Citizens endure a living hell on the ‘Island of the Damned’
THE FIRST independent black state, set up 200 years ago after a rebellion by African slaves against colonial France, the mountainous island is home to rare birds and animals and mist-shrouded tropical forests.
But it is no paradise for the country’s nine million people. Indeed, the devastating earthquake now bringing death and heartbreak is the latest in a long line of tragedies to befall a place dubbed the Island of the Damned.
Those with the misfortune to be born in Haiti – part of the island of Hispaniola, shared with the Dominican Republic – have long endured a living hell.
With one in 10 under-40s infected with HIV, and millions living in squalor and destitution, thousands try to flee each year to the US by hanging on to anything that will float.
While hurricanes, floods and earthquakes have all devastated the landscape over the years, the biggest threat has come from humans.
Successive dictators have raped, murdered and even reputedly eaten their enemies.
Described by one commentator as an “international crime scene” rather than a country, Haiti became infamous around the world during the reign of Francois “Papa Doc” Duvalier, a former doctor who murdered 100 000 people and for med a private band of killers called the Tonton Macoutes. Wearing their trademark mirrored sunglasses and designer T-shirts, these murderers and cannibals were named after a terrifying bogeyman from Haitian mythology, who carried off naughty children into slavery.
The Tonton Macoutes cut out the hearts, eyes and lungs of opponents with machetes, while Papa Doc, who stole almost R12 billion in foreign aid, insisted that every television and radio programme had to be entirely in praise of his rule.
In power from 1957, Papa Doc made voodoo the country’s official religion and claimed to be Baron Samedi, the religion’s spirit of death. He often wore a top hat and tails while demanding the skulls of his dead victims be brought to his palace in Port-au-Prince.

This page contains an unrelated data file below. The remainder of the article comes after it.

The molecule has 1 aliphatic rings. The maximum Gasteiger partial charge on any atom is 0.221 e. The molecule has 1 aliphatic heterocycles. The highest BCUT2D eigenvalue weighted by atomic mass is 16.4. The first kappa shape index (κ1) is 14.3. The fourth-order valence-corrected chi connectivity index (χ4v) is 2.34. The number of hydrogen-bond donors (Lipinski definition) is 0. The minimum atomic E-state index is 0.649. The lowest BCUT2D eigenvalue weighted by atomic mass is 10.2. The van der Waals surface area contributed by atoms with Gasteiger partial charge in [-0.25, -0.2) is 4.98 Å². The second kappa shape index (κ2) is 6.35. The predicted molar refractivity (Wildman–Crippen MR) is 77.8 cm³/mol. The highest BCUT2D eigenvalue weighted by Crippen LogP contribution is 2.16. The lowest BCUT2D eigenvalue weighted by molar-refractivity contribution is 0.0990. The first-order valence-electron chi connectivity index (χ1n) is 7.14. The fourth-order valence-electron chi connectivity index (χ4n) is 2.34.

He collected blood from prisoners who had been tortured and killed and sold it for $22 per half litre to US health groups.
He once ordered the death of all black dogs in the country after a political enemy was rumoured to have transformed into one.
Even after Papa Doc died in 1971 there was no respite for Haiti. Baby Doc, his deranged son, took over and continued the terror.
After 15 more years of bloodshed and oppression, the people finally rose up in 1986 and Baby Doc was forced to flee into exile in France.
But the torment did not end with the Duvaliers. After the country’s first free elections in 1991, the new president, Jean Bertrand Aristide, was forced to flee after a coup by corrupt military figures keen to control cocaine smuggling routes.
In 1993, I watched as the might of the US military was repelled by mobs armed with stones and clubs when American troops arrived to restore order.
Papa and Baby Doc were long gone, but gangs of Tonton Macoutes roamed the streets in trucks, randomly shooting anyone they passed.
Aristide returned to power in 1994 with a bigger US force – only to flee again after threats that he would be hacked to death and eaten.
Since then, despite the presence of an ineffective UN peacekeeping force, gangs have continued to wreak havoc and murder throughout a country where new graves are guarded to prevent bodies being stolen for voodoo rituals.
The most infamous of these killers is the Cannibal Gang, a group of sadists once led by a former prisoner with political aspirations, who was himself shot in the eyes and had his heart cut out in 2004.
His gang lives on, murdering innocent people and allegedly eating their organs.
As the world reacted with pledges of help for the latest traumatised victims of the Island of the Damned, rescuers continued their desperate search for bodies and relatives waited for news.
For the people of Haiti, though, hope has always been a rare commodity. – Daily Mail
Papa Doc Duvalier
Baby Doc Duvalier